Thank you Machines and ActionableMango for your replies.
    I did mean PATA since my requirement is to have an internal drive for low level access and that's the connector for the second optical drive if I'm not mistaken.

    However, what I need is a floppy drive which can read and write 720K DS/DD disks as well.

    Explanation from software author:

    EMXP runs on Windows XP or higher versions of Windows like Vista, 7, 8 and 10. The floppy disk access feature has only been tested on Windows XP.

    In order to be able to read and write floppy disks, you will need a PC with an internal floppy drive and the OmniFlop floppy driver installed. EMXP requires at least version v2.01n. For more information, see the EMXP manual. The OmniFlop floppy driver can be downloaded here.

    External (USB) floppy disk devices are not supported.

    Would this drive work out of the box?

    I would prefer to just install a floppy drive into the Mac but if it's too much hassle I will buy an old XP laptop if I can find one with an internal floppy drive.
  5. ActionableMango macrumors G3


    Sep 21, 2010
    I have never heard of standard 1.44/720 floppy drives using a PATA interface. The floppy drive you linked to has a picture that clearly shows 34 pins, which is the standard internal floppy interface, not 40-pin PATA. I believe he is using "PATA" in the title in error. There is no way that the pictured floppy drive will connect to your PATA interface in the Mac Pro and work.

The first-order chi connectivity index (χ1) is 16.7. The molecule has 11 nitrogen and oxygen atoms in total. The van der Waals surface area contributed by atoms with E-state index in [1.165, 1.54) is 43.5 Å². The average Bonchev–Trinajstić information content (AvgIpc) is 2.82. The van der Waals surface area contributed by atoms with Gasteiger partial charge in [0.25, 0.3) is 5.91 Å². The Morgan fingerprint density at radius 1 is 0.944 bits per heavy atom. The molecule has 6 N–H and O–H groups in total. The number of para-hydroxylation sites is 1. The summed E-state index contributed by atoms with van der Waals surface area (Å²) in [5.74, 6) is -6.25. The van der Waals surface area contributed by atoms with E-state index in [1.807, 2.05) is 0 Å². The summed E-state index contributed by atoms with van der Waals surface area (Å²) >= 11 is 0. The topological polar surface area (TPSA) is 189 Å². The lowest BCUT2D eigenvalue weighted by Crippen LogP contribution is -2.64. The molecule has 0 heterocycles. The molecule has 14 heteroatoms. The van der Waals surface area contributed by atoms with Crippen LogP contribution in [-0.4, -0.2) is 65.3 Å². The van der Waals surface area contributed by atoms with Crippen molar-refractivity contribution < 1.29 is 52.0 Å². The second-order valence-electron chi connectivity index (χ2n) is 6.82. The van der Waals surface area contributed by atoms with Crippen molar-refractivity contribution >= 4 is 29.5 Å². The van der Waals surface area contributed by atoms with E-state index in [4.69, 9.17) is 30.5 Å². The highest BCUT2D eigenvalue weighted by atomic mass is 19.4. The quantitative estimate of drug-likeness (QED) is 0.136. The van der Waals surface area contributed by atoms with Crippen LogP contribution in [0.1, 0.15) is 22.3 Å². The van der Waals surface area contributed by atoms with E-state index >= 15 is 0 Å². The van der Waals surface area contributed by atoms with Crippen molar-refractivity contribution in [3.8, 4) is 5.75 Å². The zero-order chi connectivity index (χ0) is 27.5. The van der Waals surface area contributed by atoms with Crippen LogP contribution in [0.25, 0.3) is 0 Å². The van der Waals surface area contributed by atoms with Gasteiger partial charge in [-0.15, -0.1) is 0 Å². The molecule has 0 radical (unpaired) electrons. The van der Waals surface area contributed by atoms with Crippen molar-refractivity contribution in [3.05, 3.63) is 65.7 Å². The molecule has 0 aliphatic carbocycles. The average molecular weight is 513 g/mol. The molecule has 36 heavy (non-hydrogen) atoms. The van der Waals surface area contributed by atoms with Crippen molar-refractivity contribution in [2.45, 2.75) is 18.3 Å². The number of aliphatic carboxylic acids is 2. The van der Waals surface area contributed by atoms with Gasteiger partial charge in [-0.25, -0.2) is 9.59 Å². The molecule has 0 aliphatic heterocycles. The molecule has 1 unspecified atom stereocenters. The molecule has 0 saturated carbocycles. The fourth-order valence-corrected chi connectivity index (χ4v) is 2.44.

The closest thing I can think of to what you are asking for is a 3.5" floptical drive, which were usually SCSI but sometimes PATA. They worked with both floptical disks and standard 3.5 floppies. These were extraordinarily rare, and the PATA version even more rare. I only ever saw these in PCs in the medical industry around 1993-1994 I think. But even if you can find a PATA floptical drive, it is irrelevant. I don't see how a low level floppy driver would work with it. Undoubtedly that driver would only work with a standard 34-pin floppy interface, not the PATA interface, unless the maker says otherwise.

    You should be fine with any old PC or laptop that has a floppy drive. 1.44 drives read 720 as well.
  6. funkymothers thread starter macrumors newbie

    Dec 3, 2014
    Thank you very much for the information, ActionableMango. It looks like I will have to go out and buy that XP computer after all. It will be my first PC ever...
  7. Kaspin macrumors member


    Jan 15, 2015
    I've seen SCSI floppy drives but never a PATA one. USB floppies tend to only support the standard 1.44 MB DOS format, though I haven't tried very many as I have enough PCs with internal drives.
  8. CapnDavey macrumors 6502


    Apr 11, 2015
    I have one of those old USB floppy drives that I use when I need one.
  9. 1madman1 macrumors regular

    Oct 23, 2013
    Richmond, BC, Canada
    Imation/3M made the Superdisk in a PATA version. Works with 720k and 1.4MB floppies, but not 2.8MB.

    As for USB floppy drives, I can confirm they DO still work in current operating systems. I have a pair of them here.